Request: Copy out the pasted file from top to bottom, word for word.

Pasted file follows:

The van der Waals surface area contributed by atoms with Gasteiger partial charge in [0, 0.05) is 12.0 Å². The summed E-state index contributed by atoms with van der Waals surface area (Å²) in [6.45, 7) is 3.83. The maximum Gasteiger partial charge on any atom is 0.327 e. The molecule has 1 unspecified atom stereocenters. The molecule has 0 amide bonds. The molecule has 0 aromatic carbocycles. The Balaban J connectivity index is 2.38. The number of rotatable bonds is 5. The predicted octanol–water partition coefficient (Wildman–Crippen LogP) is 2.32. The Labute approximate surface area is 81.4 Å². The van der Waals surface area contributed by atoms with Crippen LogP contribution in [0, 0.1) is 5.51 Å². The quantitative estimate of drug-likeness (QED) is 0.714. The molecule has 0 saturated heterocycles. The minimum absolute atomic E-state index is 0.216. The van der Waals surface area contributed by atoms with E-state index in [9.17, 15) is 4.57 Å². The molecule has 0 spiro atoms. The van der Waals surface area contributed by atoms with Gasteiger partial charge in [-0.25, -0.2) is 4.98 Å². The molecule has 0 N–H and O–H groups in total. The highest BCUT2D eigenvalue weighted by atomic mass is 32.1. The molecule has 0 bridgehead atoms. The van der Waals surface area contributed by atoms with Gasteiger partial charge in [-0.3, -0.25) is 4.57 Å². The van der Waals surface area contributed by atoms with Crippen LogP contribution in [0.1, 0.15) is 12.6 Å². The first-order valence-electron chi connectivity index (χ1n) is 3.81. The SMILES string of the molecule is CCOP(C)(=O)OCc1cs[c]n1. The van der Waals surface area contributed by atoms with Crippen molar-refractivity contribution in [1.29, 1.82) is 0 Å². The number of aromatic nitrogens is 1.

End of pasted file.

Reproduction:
The van der Waals surface area contributed by atoms with Gasteiger partial charge in [0, 0.05) is 12.0 Å². The summed E-state index contributed by atoms with van der Waals surface area (Å²) in [6.45, 7) is 3.83. The maximum Gasteiger partial charge on any atom is 0.327 e. The molecule has 1 unspecified atom stereocenters. The molecule has 0 amide bonds. The molecule has 0 aromatic carbocycles. The Balaban J connectivity index is 2.38. The number of rotatable bonds is 5. The predicted octanol–water partition coefficient (Wildman–Crippen LogP) is 2.32. The Labute approximate surface area is 81.4 Å². The van der Waals surface area contributed by atoms with Crippen LogP contribution in [0, 0.1) is 5.51 Å². The quantitative estimate of drug-likeness (QED) is 0.714. The molecule has 0 saturated heterocycles. The minimum absolute atomic E-state index is 0.216. The van der Waals surface area contributed by atoms with E-state index in [9.17, 15) is 4.57 Å². The molecule has 0 spiro atoms. The van der Waals surface area contributed by atoms with Gasteiger partial charge in [-0.25, -0.2) is 4.98 Å². The molecule has 0 N–H and O–H groups in total. The highest BCUT2D eigenvalue weighted by atomic mass is 32.1. The molecule has 0 bridgehead atoms. The van der Waals surface area contributed by atoms with Gasteiger partial charge in [-0.3, -0.25) is 4.57 Å². The van der Waals surface area contributed by atoms with Crippen LogP contribution in [0.1, 0.15) is 12.6 Å². The first-order valence-electron chi connectivity index (χ1n) is 3.81. The SMILES string of the molecule is CCOP(C)(=O)OCc1cs[c]n1. The van der Waals surface area contributed by atoms with Crippen molar-refractivity contribution in [1.29, 1.82) is 0 Å². The number of aromatic nitrogens is 1.